A piv­otal para­dox for us to under­stand is that sim­plic­i­ty is both a grace and a dis­ci­pline. It is a grace because it is giv­en to us by God. There is no way that we can build up our willpow­er or con­tort our nat­ur­al ten­den­cies to attain it. It is a gift to be gra­cious­ly giv­en and received. At the same time, sim­plic­i­ty is also a dis­ci­pline because it is some­thing we are called to do. Spir­i­tu­al dis­ci­plines (prayer, med­i­ta­tion, etc.) do not give us sim­plic­i­ty, but they do put us in the place where we can receive it. Per­haps we need to learn to speak in terms of dis­ci­plined grace.” Isn’t that the pro­found real­i­ty which under­lies the sym­bi­ot­ic alliance between faith and works?

A sec­ond para­dox is close­ly aligned with the first; Chris­t­ian sim­plic­i­ty is both easy and dif­fi­cult. It is easy in the same way in which all oth­er Chris­t­ian graces are easy once they have ingrained into the habit struc­ture of our lives. It is dif­fi­cult because there are times of strug­gle and effort, times when we despair and feel that the com­plex­i­ties of this life are about to do us in. But occa­sion­al­ly, in the midst of the chaos we have a sense of enter­ing into true Chris­t­ian Sim­plic­i­ty, know­ing that it is only by the grace of God. 

The third para­dox has to do with the bal­ance between the inner and out­er dimen­sions of sim­plic­i­ty. As I men­tioned before, liv­ing in Chris­t­ian sim­plic­i­ty would be eas­i­er to under­stand and to prac­tice if we could only reduce it to a sys­tem of exter­nal rules. How­ev­er, an out­er expres­sion of true sim­plic­i­ty must nec­es­sar­i­ly flow from the inner resources. With­out an inner sim­plic­i­ty, all exter­nal efforts are in vain. At the same time, we delude our­selves if we think we can pos­sess the inner real­i­ty of sim­plic­i­ty with­out it hav­ing a pro­found effect upon the way we live.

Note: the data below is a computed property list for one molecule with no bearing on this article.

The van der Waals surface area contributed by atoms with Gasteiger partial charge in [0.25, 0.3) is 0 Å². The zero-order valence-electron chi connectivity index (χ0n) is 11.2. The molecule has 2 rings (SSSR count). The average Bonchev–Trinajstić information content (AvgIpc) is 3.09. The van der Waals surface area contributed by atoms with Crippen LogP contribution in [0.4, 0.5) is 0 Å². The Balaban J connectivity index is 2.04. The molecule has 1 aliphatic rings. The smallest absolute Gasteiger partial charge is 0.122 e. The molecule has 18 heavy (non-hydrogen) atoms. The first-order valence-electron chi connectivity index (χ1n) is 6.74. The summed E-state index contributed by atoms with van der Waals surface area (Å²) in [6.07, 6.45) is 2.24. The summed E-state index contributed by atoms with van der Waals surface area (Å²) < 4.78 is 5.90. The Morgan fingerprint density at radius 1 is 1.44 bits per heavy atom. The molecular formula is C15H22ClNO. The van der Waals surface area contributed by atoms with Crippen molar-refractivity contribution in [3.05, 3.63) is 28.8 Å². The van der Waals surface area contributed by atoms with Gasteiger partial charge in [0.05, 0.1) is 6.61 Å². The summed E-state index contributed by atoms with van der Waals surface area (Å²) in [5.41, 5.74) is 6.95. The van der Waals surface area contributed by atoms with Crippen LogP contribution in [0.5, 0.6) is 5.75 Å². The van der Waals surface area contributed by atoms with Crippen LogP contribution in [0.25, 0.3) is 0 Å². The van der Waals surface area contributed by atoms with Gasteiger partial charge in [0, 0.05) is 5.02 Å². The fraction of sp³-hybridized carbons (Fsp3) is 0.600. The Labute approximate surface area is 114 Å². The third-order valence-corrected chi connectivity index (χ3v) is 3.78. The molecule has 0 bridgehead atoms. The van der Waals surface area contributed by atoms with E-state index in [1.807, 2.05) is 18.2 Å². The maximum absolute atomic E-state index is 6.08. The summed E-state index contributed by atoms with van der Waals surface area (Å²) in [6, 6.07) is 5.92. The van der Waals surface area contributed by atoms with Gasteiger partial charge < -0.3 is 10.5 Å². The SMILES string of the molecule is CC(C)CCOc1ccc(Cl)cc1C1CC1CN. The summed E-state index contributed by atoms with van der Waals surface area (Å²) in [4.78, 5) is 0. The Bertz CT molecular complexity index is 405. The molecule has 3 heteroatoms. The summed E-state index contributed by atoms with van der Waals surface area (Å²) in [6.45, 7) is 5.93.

The fourth para­dox is par­tic­u­lar­ly rel­e­vant to those who seek to fol­low Christ in such a mate­ri­al­is­tic world. It is the affir­ma­tion of both the good­ness and the lim­i­ta­tion of mate­r­i­al things. To deny the good­ness is to be ascetic. To deny the lim­i­ta­tion is to be mate­ri­al­is­tic. So often the bib­li­cal teach­ing on pro­vi­sion has been tak­en and twist­ed into a doc­trine of glut­to­nous pros­per­i­ty. Incar­nat­ed into our the­ol­o­gy are cov­etous goals under the guise of the promis­es of God. Mis­ery aris­es not only when peo­ple lack pro­vi­sion but also when they try to make their entire lives out of provisions. 

Chris­t­ian sim­plic­i­ty does not yield to sim­plis­tic answers. It is the abil­i­ty to be sin­gle-heart­ed and at the same time sen­si­tive to the tough, com­plex issues of life. It is a strange com­bi­na­tion and quite dif­fi­cult to explain, though quite easy to rec­og­nize. There is focus with­out dog­ma­tism, obe­di­ence with­out over­sim­pli­fi­ca­tion, depth with­out pride. It means being aware of many com­plex issues while hav­ing only one issue at the cen­ter — obe­di­ence to Christ. 

Chris­t­ian sim­plic­i­ty is not just a fad­dish attempt to respond to the chaot­ic and mate­ri­al­ist world in which we find our­selves; it is a call giv­en to every Chris­t­ian in every age to fol­low Christ. 

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Orig­i­nal­ly pub­lished in True Wealth Mag­a­zine (2005) as The Para­dox of Chris­t­ian Simplicity.’

Originally published December 2004